When it is available, the commonly accepted materials will include PET plastic.
Since it is widely used and one of the most common materials for recycling, it also makes this material choice a good one.
PET plastic is easy to recycle due to its low melt point and the fact it doesn’t degrade when recycled.
Glass is also a widely accepted recyclable material. However, the metal ones can be trickier to deal with.
Aluminium is more widely accepted as a recycled material worldwide than stainless steel and is easier to reuse within bottles and cans.
Structural Properties of Bottles
PET Plastic has some very desirable properties specific to this type and makes it a particularly appealing choice for beverage bottles.
The reasoning for this from a structural standpoint is:
- High tensile strength- due to the blow moulding and injection stretch blow moulding even more so, when the PET is stretched, it creates a more tightly packed molecular structure.
- Therefore, less porous material and gases cannot easily escape from the bottle over time, perfect for soft drinks but not for beer.
- Maximum load capability is generally reasonable.
Glass is good for keeping contents intact, but its weight and fragility can see it reserved for more valuable contents.
Examples are carbonated alcohols and liquors, which command higher prices and are shipped in lower quantities per package.
Plastic can be more versatile and adapted to suit the various industries and products used with relative ease.
Storage Of Bottles And Materials
If you’re currently purchasing bottles for your operation or plan to manufacture your own, then storage should always be a consideration that you need to address.
The items can be pretty bulky and heavy with metal or glass, so stacking them up will be dictated by this to a degree.
Most products can only be stacked so high until they become dangerous axial loads can soon mount up, as overall weight limits.
The shelving and racking system needs to cope with heavier weight, whether the bottles are empty or full.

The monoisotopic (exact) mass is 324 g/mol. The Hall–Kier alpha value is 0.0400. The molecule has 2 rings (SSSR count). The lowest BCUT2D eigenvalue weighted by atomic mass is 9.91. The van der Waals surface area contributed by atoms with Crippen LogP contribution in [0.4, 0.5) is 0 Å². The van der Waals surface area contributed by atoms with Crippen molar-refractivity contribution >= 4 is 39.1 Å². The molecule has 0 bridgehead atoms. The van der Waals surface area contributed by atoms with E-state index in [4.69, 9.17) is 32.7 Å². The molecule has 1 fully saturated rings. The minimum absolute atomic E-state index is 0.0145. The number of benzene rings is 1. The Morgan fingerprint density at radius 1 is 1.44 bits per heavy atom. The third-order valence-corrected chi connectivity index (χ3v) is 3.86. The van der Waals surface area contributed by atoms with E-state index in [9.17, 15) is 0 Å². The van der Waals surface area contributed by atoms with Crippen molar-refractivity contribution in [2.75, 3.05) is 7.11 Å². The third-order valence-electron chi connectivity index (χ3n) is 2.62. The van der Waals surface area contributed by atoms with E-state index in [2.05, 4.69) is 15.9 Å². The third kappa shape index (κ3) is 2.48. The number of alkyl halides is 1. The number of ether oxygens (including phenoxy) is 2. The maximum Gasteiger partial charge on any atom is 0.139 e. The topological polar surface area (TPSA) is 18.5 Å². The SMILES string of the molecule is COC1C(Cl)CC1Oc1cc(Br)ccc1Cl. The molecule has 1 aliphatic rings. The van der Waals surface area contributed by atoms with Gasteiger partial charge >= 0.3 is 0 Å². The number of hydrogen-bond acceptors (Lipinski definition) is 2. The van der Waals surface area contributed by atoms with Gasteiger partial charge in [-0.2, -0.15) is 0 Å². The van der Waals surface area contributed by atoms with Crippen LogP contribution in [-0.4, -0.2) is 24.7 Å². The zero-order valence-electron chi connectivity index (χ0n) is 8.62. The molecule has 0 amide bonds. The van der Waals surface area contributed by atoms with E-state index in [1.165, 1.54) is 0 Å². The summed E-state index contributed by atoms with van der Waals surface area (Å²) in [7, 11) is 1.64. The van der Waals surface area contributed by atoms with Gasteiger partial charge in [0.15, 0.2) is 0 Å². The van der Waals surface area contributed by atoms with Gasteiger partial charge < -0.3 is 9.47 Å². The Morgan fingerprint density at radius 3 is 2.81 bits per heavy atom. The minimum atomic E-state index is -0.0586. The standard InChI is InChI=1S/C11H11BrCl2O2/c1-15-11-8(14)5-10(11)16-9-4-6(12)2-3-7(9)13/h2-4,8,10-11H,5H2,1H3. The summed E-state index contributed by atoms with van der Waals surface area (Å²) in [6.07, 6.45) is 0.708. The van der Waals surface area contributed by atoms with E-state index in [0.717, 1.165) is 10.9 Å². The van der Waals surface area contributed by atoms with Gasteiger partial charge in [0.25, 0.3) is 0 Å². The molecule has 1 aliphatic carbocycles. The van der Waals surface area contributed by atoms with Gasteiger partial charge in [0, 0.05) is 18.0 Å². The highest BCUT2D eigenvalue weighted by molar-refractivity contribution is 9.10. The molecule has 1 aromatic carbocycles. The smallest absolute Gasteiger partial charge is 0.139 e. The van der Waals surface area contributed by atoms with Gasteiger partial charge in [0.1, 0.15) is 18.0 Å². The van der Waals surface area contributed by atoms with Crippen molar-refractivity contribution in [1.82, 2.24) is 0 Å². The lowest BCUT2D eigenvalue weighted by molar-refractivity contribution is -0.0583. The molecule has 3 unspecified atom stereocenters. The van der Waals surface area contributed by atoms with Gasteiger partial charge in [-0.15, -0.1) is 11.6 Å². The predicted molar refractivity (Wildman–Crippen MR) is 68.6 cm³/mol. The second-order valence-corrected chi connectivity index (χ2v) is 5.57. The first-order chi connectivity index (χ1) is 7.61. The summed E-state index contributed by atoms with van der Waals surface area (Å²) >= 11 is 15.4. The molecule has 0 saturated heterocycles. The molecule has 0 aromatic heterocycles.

With PET plastic, you can store the preforms until ready to use, taking up less space.
When completed, the plastic option is lighter overall.
The temperature of the stores and exposure to heat. It should be a factor here as if too warm, and the plastic could deform over time and warp.
The raw material will need to be stored somewhere. In the case of PET, only a few ingredients are required, which is also similar to metal.
However, you require a few different aspects to create the perfect blend with glass.
Transportation Of Bottles
With PET being a lightweight and strong plastic, the freight costs are generally lower than other material choices.
It is also due to fewer breakages, therefore a lower likelihood of cleaning up an exploded pallet of drinks or leaking bottles.
Less fuel will be needed, which also helps reduce the carbon footprint of manufacturing and distribution.
Since PET plastics are more resilient to impact, you’ll need less protective packaging over the glass or metal counterparts if they are dropped or need to be stacked. The reduction here will translate to saving in costs.
When transporting the base ingredients, we also find that the main ingredients are pellets and colourants if used with PET bottles.
Whereas raw materials for glass or metal bottles can be more costly to transport, often requiring multiple suppliers and deliveries to arrive at your factory.
Should one of these fail to arrive in good time, it can disrupt your output.
Overall, plastic PET bottle manufacturing is more advantageous than its counterparts; it is especially true for the beverage industry. These bottles are generally cheaper to produce, lighter and more durable. They are primarily single-use items; therefore, price is a primary driving factor and the ability to mass-produce.
It doesn’t leach any chemicals into the bottle’s contents even when using recycled PET, the most widely recycled plastic in the world.
It will still be more beneficial to produce and use glass bottles as a consumable product and metals certainty; it presents an excellent choice for insulated bottles and reusable options.
To discuss your particular plastic requirements or seek advice for the best solution, send an email to [email protected]. or Submit below form for a quick quote.